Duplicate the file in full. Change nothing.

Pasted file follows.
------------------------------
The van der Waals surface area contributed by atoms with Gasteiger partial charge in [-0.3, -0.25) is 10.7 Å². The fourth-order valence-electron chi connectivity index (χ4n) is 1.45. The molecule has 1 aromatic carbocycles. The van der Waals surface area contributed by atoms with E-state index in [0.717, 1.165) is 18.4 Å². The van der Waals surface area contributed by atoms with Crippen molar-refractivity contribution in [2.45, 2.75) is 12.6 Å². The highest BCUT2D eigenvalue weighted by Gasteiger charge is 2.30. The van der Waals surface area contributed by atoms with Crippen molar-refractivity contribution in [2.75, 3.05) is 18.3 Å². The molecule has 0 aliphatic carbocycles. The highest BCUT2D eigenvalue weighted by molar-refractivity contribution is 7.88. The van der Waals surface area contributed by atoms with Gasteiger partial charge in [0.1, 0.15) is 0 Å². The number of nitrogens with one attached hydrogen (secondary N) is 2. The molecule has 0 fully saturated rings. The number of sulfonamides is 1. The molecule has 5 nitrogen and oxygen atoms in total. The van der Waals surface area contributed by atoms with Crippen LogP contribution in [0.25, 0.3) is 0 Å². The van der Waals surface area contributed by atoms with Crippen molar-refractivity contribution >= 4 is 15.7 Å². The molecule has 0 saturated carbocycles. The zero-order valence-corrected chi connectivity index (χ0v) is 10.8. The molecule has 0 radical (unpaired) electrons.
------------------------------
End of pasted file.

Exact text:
The van der Waals surface area contributed by atoms with Gasteiger partial charge in [-0.3, -0.25) is 10.7 Å². The fourth-order valence-electron chi connectivity index (χ4n) is 1.45. The molecule has 1 aromatic carbocycles. The van der Waals surface area contributed by atoms with E-state index in [0.717, 1.165) is 18.4 Å². The van der Waals surface area contributed by atoms with Crippen molar-refractivity contribution in [2.45, 2.75) is 12.6 Å². The highest BCUT2D eigenvalue weighted by Gasteiger charge is 2.30. The van der Waals surface area contributed by atoms with Crippen molar-refractivity contribution in [2.75, 3.05) is 18.3 Å². The molecule has 0 aliphatic carbocycles. The highest BCUT2D eigenvalue weighted by molar-refractivity contribution is 7.88. The van der Waals surface area contributed by atoms with Gasteiger partial charge in [0.1, 0.15) is 0 Å². The number of nitrogens with one attached hydrogen (secondary N) is 2. The molecule has 0 fully saturated rings. The number of sulfonamides is 1. The molecule has 5 nitrogen and oxygen atoms in total. The van der Waals surface area contributed by atoms with Crippen LogP contribution in [0.25, 0.3) is 0 Å². The van der Waals surface area contributed by atoms with Crippen molar-refractivity contribution >= 4 is 15.7 Å². The molecule has 0 saturated carbocycles. The zero-order valence-corrected chi connectivity index (χ0v) is 10.8. The molecule has 0 radical (unpaired) electrons.